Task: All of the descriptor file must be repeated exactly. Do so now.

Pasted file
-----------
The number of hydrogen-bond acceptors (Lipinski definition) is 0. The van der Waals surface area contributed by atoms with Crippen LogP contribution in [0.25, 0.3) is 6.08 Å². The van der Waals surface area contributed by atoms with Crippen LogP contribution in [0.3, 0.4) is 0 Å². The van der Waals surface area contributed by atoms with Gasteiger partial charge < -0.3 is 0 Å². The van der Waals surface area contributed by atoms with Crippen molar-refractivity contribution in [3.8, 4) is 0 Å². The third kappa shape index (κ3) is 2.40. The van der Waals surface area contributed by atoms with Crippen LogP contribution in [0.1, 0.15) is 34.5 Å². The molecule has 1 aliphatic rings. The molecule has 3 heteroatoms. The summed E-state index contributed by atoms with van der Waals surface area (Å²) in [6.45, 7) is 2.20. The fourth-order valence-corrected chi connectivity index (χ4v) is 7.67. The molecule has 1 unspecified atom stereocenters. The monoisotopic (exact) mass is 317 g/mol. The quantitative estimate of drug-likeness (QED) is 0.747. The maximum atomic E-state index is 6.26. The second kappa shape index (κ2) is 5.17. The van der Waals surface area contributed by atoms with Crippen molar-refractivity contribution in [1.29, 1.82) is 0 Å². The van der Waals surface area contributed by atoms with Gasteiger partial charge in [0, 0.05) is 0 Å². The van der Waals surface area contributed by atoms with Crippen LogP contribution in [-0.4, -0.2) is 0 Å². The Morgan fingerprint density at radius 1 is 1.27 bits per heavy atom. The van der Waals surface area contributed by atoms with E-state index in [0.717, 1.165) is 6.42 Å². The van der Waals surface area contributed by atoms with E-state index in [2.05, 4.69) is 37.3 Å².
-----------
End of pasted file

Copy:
The number of hydrogen-bond acceptors (Lipinski definition) is 0. The van der Waals surface area contributed by atoms with Crippen LogP contribution in [0.25, 0.3) is 6.08 Å². The van der Waals surface area contributed by atoms with Crippen LogP contribution in [0.3, 0.4) is 0 Å². The van der Waals surface area contributed by atoms with Gasteiger partial charge < -0.3 is 0 Å². The van der Waals surface area contributed by atoms with Crippen molar-refractivity contribution in [3.8, 4) is 0 Å². The third kappa shape index (κ3) is 2.40. The van der Waals surface area contributed by atoms with Crippen LogP contribution in [0.1, 0.15) is 34.5 Å². The molecule has 1 aliphatic rings. The molecule has 3 heteroatoms. The summed E-state index contributed by atoms with van der Waals surface area (Å²) in [6.45, 7) is 2.20. The fourth-order valence-corrected chi connectivity index (χ4v) is 7.67. The molecule has 1 unspecified atom stereocenters. The monoisotopic (exact) mass is 317 g/mol. The quantitative estimate of drug-likeness (QED) is 0.747. The maximum atomic E-state index is 6.26. The second kappa shape index (κ2) is 5.17. The van der Waals surface area contributed by atoms with Crippen molar-refractivity contribution in [1.29, 1.82) is 0 Å². The van der Waals surface area contributed by atoms with Gasteiger partial charge in [0, 0.05) is 0 Å². The van der Waals surface area contributed by atoms with Crippen LogP contribution in [-0.4, -0.2) is 0 Å². The Morgan fingerprint density at radius 1 is 1.27 bits per heavy atom. The van der Waals surface area contributed by atoms with E-state index in [0.717, 1.165) is 6.42 Å². The van der Waals surface area contributed by atoms with E-state index in [2.05, 4.69) is 37.3 Å².